New findings published in the American Journal of Clinical Nutrition from an international research team at Danone Nutricia Research in France and the University of California San Diego (UC San Diego) found that out of the five dietary patterns studied, those low in carbs and high in fats, animal products, and non-starchy vegetables had the greatest negative impact on the gut microbiome.
The study was funded by Danone Nutricia Research and supported by The Microsetta Initiative, the world’s largest citizen science microbiome project.
Additionally, individuals following a flexitarian diet, which is rich in plant-based foods but also includes meat and dairy products, presented one of the most diverse gut microbiomes, especially compared to a standard American diet.
“The association between a habitual diet and the gut microbiota is gaining major interest, yet, to the best of our knowledge, this is the first study to use this type of approach and identify the dietary patterns providing the best associations with the gut microbiome,” said senior author of the study Patrick Veiga, PhD, health and microbiome science director at Danone Nutricia Research.
The research team examined the dietary patterns of 1,800 adults in the American Gut Project – an ongoing research initiative that is studying the microbiome composition of citizen volunteers.
Using food consumption surveys, the researchers divided study participant into five predominant groups based on their long-term dietary intakes: (1) plant-based; (2) flexitarian; (3)‘health-conscious’ American diet (diet rich in nuts, whole-grain cereal, dairy food, but also high in added sugar, refined grains, and low in vegetables); (4) a standard American diet (the poorest diet quality of all groups, including the highest consumption of sugar-sweetened beverages and processed foods and the lowest diversity in plant-based foods consumed, as well as the lowest intake of dietary fiber); and (5) exclusion diet (restrictive diet low carbohydrates and highest in fats and animal products compared to the other eating patterns examined).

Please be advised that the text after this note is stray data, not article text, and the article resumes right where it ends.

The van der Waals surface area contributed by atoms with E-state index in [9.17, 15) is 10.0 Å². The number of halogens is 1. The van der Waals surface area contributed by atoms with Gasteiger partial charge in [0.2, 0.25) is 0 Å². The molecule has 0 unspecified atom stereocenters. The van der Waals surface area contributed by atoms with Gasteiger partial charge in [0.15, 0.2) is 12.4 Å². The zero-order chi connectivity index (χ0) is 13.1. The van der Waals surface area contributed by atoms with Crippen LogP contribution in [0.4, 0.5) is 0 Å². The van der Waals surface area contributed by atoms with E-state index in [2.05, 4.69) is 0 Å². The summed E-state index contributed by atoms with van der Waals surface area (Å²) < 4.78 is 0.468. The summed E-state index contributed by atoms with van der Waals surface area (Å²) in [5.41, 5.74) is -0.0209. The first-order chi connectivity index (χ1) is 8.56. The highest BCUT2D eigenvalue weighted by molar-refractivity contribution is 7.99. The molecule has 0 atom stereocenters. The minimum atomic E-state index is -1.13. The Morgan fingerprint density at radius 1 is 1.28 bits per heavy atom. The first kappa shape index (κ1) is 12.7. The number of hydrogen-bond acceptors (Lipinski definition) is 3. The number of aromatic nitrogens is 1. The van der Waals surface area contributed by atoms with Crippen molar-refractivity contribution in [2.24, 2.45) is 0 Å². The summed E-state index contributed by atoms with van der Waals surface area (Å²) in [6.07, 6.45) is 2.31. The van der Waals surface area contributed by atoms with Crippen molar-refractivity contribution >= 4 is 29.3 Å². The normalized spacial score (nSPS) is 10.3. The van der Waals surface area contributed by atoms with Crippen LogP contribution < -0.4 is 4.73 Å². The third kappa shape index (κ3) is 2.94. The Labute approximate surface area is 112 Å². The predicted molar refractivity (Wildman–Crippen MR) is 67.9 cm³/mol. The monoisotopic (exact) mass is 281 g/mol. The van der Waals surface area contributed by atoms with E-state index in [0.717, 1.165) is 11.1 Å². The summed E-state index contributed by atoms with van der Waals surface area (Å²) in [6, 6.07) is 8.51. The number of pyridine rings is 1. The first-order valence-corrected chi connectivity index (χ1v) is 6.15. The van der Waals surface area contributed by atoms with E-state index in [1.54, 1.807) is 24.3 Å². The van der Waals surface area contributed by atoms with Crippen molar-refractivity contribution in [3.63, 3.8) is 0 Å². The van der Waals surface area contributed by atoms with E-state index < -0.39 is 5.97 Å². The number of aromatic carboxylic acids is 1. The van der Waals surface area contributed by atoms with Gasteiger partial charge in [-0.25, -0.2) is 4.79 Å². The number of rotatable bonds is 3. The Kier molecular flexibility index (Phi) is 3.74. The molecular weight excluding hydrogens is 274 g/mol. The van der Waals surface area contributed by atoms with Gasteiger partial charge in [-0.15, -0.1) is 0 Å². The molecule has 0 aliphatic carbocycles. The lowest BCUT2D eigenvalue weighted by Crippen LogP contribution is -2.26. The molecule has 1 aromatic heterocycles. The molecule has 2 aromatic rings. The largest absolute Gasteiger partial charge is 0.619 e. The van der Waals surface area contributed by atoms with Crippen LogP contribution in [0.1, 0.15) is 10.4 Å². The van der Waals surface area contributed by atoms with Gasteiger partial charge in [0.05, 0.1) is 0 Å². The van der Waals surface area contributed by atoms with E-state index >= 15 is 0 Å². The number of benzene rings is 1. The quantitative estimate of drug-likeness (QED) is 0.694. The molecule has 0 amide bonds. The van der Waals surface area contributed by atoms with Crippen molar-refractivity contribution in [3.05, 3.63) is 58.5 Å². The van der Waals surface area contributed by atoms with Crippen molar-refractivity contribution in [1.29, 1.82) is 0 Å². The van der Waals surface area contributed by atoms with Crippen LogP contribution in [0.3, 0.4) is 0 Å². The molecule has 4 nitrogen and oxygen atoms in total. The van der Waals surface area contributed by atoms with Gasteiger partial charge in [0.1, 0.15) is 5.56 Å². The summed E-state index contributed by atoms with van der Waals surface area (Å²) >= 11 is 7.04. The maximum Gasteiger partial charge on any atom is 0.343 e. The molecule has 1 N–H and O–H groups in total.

Results: Flexitarian diet comes out on top
The analysis (done through collection of stool samples of the gut microbiome) revealed that the alpha diversity of the gut microbiota (a measure of the different kinds of bacteria), was significantly lower in the standard American diet compared to the flexitarian pattern, which included a mix of plant and animal foods, including high amounts of dairy products.
But, low-carb eaters from the exclusion diet had the lowest relative abundance of Bifidobacterium, a beneficial type of bacteria found in the gut.
Altogether, this highlights that some diets may be more microbiota-friendly than others, noted researchers, who also found that the gut microbiota alpha-diversity of the plant-based diet and the standard American diet was similar, which may be explained by the depletion of some animal foods, such as meat and dairy products in the plant-based dietary pattern.
‘Evaluating diet as a whole is important when studying the gut microbiome’
“This study showed that the flexitarian eating pattern that includes larger amounts of plant foods, yet doesn’t totally eliminate animal foods, was associated with better overall diet quality and one of the approaches resulting in the most nourished gut,” said Miguel Freitas, PhD, vice president of health and scientific affairs at Danone North America.
“This study together with previous research reinforce that a healthy gut microbiota is supported by a balance between all food groups, without restricting fiber-rich grain foods or animal products, like fermented dairy products entirely. At Danone, this approach is completely in line with our portfolio offerings of both plant-based and animal products.”
“These results confirm that evaluating diet as a whole is important when studying the gut microbiome,” said Veiga. “It will also facilitate the design of more personalized dietary strategies in general populations.”